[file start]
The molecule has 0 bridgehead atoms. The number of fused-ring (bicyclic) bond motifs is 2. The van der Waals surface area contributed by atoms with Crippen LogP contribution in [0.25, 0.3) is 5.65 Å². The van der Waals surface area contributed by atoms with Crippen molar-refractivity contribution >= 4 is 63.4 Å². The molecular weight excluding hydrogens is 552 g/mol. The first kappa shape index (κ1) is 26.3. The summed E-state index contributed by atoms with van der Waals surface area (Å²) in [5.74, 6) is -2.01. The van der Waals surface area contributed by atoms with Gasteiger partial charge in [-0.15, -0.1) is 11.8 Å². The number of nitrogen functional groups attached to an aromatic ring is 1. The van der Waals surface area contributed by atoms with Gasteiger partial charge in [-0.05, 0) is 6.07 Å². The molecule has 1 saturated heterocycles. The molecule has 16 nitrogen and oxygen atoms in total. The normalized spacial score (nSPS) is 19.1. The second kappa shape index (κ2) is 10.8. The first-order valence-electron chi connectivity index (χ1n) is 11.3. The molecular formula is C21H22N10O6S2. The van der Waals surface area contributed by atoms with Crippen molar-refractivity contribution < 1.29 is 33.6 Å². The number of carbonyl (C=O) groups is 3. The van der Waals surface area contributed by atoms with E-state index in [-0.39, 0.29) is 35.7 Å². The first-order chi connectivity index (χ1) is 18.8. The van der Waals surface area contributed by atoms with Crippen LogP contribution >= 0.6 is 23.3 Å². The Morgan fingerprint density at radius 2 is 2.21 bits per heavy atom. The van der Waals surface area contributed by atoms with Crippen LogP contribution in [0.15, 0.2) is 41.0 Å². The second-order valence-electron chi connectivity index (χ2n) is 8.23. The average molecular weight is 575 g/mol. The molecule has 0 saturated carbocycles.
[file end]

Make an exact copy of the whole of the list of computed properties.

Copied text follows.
The molecule has 0 bridgehead atoms. The number of fused-ring (bicyclic) bond motifs is 2. The van der Waals surface area contributed by atoms with Crippen LogP contribution in [0.25, 0.3) is 5.65 Å². The van der Waals surface area contributed by atoms with Crippen molar-refractivity contribution >= 4 is 63.4 Å². The molecular weight excluding hydrogens is 552 g/mol. The first kappa shape index (κ1) is 26.3. The summed E-state index contributed by atoms with van der Waals surface area (Å²) in [5.74, 6) is -2.01. The van der Waals surface area contributed by atoms with Gasteiger partial charge in [-0.15, -0.1) is 11.8 Å². The number of nitrogen functional groups attached to an aromatic ring is 1. The van der Waals surface area contributed by atoms with Gasteiger partial charge in [-0.05, 0) is 6.07 Å². The molecule has 1 saturated heterocycles. The molecule has 16 nitrogen and oxygen atoms in total. The normalized spacial score (nSPS) is 19.1. The second kappa shape index (κ2) is 10.8. The first-order valence-electron chi connectivity index (χ1n) is 11.3. The molecular formula is C21H22N10O6S2. The van der Waals surface area contributed by atoms with Crippen molar-refractivity contribution < 1.29 is 33.6 Å². The number of carbonyl (C=O) groups is 3. The van der Waals surface area contributed by atoms with E-state index in [-0.39, 0.29) is 35.7 Å². The first-order chi connectivity index (χ1) is 18.8. The van der Waals surface area contributed by atoms with Crippen LogP contribution >= 0.6 is 23.3 Å². The Morgan fingerprint density at radius 2 is 2.21 bits per heavy atom. The van der Waals surface area contributed by atoms with Crippen LogP contribution in [0.15, 0.2) is 41.0 Å². The second-order valence-electron chi connectivity index (χ2n) is 8.23. The average molecular weight is 575 g/mol. The molecule has 0 saturated carbocycles.